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Helper II

How do you scope your client projects?

It seems like everyone has a different way of scoping their projects. Some go based on estimated time, others based on specific deliverables.


I remember working for an old-school consultant who insisted every project have an exhaustive list of line items with complexity and cost written down for each thing.


So how about you? How do you go about scoping your client projects?

Advocate IV

My projects are content- and marketing-related, not development or design, just fyi.


I scope by deliverable with sub-tasks. I definitely do not break out a price for each item or an hourly rate. In fact, I try hard to avoid talking about money-per-time with clients. I figure it's our collective job to decide what they need done, my job to lay out exactly what it will take to get to the desired end result, my job to figure out how to make it happen and how long it will take, and our collective job to agree on a price that provides me sufficient compensation for my time/effort/knowledge, feels reasonable given the market, and represents value to the client.


My agreements always include a list of deliverables and language stating that if additional things get added to the project we'll talk about increasing the price. 


I guess I'm lucky - haven't yet been in a situation where I get asked to do more than I think I should be doing given the agreed-upon fee.

Erika Kerekes, Founder & Condiment QueenNot Ketchup Gourmet Grilling Sauces
Super User I Super User I
Super User I

My company is a web design and development firm and like @NotKetchup we go with the sub-tasks to build a project. For us one of the most important thing is the insertion of client gates in all of our product plans. We don't do time estimates because we don't control project time. We can say things like "A typical project like yours on average takes... for us." or "We can usually complete a WordPress website in..." but nothing more than that. Our project plan contains no timing and our quote would not be based on a specific hourly rate.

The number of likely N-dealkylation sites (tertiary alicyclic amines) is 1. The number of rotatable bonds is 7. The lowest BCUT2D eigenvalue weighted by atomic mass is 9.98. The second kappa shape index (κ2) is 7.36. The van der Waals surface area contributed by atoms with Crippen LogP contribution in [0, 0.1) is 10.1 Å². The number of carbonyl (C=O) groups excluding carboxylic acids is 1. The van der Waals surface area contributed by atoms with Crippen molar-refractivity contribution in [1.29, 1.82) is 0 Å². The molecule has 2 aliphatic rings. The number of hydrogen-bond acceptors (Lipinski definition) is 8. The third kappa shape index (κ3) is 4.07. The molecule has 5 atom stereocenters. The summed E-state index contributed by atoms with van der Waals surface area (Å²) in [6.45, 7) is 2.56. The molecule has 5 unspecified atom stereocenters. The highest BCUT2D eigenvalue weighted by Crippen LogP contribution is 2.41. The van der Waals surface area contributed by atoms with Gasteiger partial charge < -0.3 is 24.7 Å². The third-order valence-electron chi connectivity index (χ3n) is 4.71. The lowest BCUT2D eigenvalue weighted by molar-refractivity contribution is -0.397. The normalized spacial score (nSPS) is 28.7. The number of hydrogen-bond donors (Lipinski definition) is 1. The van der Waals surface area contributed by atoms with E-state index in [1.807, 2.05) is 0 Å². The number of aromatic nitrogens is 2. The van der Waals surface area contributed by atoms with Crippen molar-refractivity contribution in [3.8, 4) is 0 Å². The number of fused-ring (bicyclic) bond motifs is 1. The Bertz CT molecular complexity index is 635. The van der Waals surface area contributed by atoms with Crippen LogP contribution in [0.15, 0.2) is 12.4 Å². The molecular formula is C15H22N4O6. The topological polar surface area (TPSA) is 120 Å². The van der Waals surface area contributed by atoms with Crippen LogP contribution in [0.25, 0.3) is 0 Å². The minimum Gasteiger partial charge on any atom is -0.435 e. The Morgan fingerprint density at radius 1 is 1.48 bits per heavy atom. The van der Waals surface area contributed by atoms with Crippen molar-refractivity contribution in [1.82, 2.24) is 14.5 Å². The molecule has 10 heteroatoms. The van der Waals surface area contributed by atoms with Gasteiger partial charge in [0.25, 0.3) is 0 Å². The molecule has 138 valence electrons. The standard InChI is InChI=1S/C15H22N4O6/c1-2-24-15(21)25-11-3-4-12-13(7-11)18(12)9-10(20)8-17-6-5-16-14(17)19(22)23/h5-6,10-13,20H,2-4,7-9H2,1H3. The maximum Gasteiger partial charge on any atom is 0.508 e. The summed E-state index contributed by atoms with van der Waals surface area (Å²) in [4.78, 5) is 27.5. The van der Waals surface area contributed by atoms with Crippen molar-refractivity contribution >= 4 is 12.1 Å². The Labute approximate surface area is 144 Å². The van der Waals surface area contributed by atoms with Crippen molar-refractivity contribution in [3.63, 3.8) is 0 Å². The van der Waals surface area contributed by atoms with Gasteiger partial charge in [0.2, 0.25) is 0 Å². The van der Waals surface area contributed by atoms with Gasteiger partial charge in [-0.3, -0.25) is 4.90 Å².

We have some clients that provide the needed content, approvals and feedback quickly and others that can sit on sections for months. Internally all sub-tasks sections do have timing but we don't have enough control of the total tasks to give a total time deliverable. As the project goes on we will schedule appropriate review meetings so that clients know when the next phase will be completed. We NEVER start a new section until there is a client approval on the previous section because the phases we have not begun are flexible. We don't even do a internal timing estimate for sections until we begin the section.

Our project plans tend to be as specific as the listed client specification. Some clients say "I want an event calendar." and some say "I would like an event calendar with List view, Day view, Event search, Google maps, Upcoming events widget, Google Calendar exporting and importing." so you can probably guess which one is more detailed?

Creating project plans is probably my least favorite things but because we work on projects as a team they are absolutely essential. One thing I will say is there is no such thing as a project plan that is too specific but generic plans can really be havoc on any project. I miss the time when website scope and requirements were all in my head.

...turns out that my two cents is worth less or more depending on the current exchange rate.

roy darling *my posts seem a lot shorter in my head